Vinyl Window Frames —

Vinyl windows and vinyl-clad windows are the most in-demand for both new construction and replacements. Most include a UV stabilizer to protect the vinyl from breaking down when exposed to the sun. Vinyl frames are virtually maintenance-free, require no painting and resist moisture. Vinyl cladding may surround foam insulation of wooden frames. Available in most popular sizes, shapes and operating styles.

Wooden Window Frames —

Wood is an excellent insulator so wooden frames have been a top choice for decades. Wooden frames require regular maintenance and don’t stand up to sunshine and the weather as well as other options. Metal-clad wooden frames aren’t as energy-efficient as vinyl-clad or wood alone.

Aluminum Window Frames —

Metal frames are strong and lightweight. They are maintenance-free. But because metal conducts heat quickly they are poor insulators. Best choice combines added insulation or uses metal to surround insulators like wood.

How Operation Impacts Air Flow

The way a window opens and closes makes a difference when it comes to the way air flows through and around it. Different styles have different air leak rates. Consider styling before installing replacement windows:

  • Awning windows – hinged at the top and opening from the bottom they seal tight against the frame and usually have very low air leak potential.
  • Hopper windows – the opposite of an awning they open from the top and are hinged on the bottom. However, they also have low air leak potential.
  • Sliding Sashes – the window sash slides horizontally from side to side. Available in both single and double configurations. Each has the potential to have more air leaks than hinged windows.
  • Single- and double-hung – considered the standard window design where sashes move up and down. Single-hung versions only move one component while in double-hung both top and bottom move. Because there are several points of contact between sash and frame these have a high potential for air leaks.
  • Casement windows – casements are hinged on the side and open outward. Like other windows with full-length hinges they offer less potential for air leaks.

In each case the locking hardware that seals the sashes is a critical element in guarding against air leaks. As windows age and weather stripping and caulking wears the potential for air leaks increases in every style.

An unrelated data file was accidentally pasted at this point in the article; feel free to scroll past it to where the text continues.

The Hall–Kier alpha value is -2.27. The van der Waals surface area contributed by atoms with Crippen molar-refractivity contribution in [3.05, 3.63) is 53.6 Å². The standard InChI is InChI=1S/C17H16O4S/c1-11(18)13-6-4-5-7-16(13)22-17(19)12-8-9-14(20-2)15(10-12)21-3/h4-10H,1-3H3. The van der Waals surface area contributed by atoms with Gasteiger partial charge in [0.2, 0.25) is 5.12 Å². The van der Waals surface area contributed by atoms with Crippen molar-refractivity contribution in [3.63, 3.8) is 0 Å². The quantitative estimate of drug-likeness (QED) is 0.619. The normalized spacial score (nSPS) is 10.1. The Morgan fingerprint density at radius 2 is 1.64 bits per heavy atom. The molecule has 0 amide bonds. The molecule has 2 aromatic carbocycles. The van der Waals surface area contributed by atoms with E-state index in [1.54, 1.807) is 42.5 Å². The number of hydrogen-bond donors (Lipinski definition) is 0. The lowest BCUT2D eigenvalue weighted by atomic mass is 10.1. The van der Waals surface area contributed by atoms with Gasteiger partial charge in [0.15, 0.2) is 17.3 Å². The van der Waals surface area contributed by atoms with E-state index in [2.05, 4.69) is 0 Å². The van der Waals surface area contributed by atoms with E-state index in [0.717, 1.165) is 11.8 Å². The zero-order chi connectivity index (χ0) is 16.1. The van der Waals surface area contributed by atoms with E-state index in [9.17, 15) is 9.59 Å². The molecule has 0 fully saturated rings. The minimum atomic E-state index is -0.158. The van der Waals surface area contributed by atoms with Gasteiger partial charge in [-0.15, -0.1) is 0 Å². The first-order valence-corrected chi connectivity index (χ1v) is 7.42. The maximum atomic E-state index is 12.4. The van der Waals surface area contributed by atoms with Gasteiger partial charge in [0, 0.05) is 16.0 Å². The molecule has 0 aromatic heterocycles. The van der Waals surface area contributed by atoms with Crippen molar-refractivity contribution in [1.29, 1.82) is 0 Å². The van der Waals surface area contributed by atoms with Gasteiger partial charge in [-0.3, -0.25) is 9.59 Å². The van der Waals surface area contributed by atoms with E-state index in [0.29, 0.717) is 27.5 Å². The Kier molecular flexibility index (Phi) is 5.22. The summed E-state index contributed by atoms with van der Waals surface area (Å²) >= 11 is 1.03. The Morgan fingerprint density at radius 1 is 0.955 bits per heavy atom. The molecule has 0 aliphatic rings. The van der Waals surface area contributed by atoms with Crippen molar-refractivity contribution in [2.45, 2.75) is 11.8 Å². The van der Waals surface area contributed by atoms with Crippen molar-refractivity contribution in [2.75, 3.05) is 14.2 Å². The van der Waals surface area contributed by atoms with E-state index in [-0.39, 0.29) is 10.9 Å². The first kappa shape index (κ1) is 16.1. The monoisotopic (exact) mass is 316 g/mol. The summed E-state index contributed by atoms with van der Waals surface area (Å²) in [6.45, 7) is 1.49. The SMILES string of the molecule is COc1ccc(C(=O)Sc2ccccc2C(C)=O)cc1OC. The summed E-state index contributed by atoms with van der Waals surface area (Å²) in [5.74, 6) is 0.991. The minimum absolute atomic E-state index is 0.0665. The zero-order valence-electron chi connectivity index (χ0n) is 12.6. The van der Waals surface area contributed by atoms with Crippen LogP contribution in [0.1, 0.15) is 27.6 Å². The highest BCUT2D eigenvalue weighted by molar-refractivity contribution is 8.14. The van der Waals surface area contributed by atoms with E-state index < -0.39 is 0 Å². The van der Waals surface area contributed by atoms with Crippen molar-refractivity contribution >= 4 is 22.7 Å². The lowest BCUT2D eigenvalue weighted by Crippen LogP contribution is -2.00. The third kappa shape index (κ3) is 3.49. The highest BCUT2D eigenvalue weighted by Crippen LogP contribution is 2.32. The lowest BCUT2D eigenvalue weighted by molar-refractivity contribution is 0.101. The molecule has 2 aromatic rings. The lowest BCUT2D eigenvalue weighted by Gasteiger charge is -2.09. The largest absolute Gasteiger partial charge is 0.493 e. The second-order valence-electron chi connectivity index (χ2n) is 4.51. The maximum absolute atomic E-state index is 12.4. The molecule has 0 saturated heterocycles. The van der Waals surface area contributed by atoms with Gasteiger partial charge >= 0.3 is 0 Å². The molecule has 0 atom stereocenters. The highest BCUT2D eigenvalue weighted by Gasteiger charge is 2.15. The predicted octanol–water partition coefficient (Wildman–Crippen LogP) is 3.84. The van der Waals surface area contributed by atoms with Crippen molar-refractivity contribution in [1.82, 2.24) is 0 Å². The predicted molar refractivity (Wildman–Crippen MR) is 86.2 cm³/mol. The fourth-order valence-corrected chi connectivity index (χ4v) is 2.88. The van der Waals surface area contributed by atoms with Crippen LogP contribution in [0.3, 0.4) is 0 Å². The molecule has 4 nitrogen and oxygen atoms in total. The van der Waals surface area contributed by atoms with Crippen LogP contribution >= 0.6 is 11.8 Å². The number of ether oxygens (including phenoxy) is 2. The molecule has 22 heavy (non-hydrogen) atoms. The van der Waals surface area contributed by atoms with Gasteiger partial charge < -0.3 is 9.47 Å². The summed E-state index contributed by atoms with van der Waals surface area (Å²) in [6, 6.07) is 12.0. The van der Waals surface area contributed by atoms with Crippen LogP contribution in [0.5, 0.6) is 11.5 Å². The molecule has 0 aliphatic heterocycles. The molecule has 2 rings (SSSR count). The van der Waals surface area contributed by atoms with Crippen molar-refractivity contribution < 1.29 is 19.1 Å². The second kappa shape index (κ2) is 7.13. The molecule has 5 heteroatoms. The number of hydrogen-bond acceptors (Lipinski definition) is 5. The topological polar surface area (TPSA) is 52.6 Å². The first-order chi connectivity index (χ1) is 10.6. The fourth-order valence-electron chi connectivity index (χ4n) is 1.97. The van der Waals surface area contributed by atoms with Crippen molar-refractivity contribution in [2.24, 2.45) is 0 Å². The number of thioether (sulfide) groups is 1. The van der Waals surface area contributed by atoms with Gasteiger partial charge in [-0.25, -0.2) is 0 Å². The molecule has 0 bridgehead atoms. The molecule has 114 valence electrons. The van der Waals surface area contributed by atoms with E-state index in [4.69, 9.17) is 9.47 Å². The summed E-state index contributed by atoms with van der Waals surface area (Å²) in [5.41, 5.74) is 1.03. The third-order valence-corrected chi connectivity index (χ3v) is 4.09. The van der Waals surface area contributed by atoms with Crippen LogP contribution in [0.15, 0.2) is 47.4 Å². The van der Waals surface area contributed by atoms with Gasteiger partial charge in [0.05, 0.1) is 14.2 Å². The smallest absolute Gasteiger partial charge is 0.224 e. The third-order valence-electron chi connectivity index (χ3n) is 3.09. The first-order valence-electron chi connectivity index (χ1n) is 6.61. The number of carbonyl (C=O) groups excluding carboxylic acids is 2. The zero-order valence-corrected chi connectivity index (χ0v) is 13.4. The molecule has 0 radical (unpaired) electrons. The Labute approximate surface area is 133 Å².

Never Undervalue Installation When Replacing Windows

Changing out the windows in your home is never cheap. It’s a decision that isn’t taken lightly. But, you’re investing in your family’s welfare and comfort so cutting corners is never a good thing, right?

Are you convinced your windows are at the root of high energy bills? Give the house a quick inspection and weigh the amount of money spent for heating and cooling in the last year. What do you project to spend in the months ahead? Keep in mind that replacing all your windows right now won’t generate hundreds of dollars in savings immediately.  Poor efficiency is a nickels and dimes drain on your energy bills. Improving performance lessons the impact on bills a little at a time, too.

When you decide it’s time for new windows, don’t wait. Winter is a great time to replace existing windows – as long as it’s done by a contractor who understands the demands of local weather and the physics of temperature change in building materials. There’s more science to winter replacement than you think.

Sims Exteriors & Remodeling has been installing vinyl and wooden frame windows in the Madison area year-in and year-out for years. No company in the area matches crews’ training and experience. Our organization stands behind its workmanship and delivers the professional results you expect. On top of our local commitment, our supplies have the best warranties in the business. When you’re committing to a major investment, any time of year, you want service from a company you can trust, right? When new windows are in your future, email us or give us a call at 608-825-4500.  Sims Exteriors & Remodeling is a recognized leader for reliable, long-lasting window products. We’re ready when replacing windows is the best option for your Madison WI area home.

NFRC Performance Rating Label

Update or Replace Windows – Dept. of Energy

Sims Window Services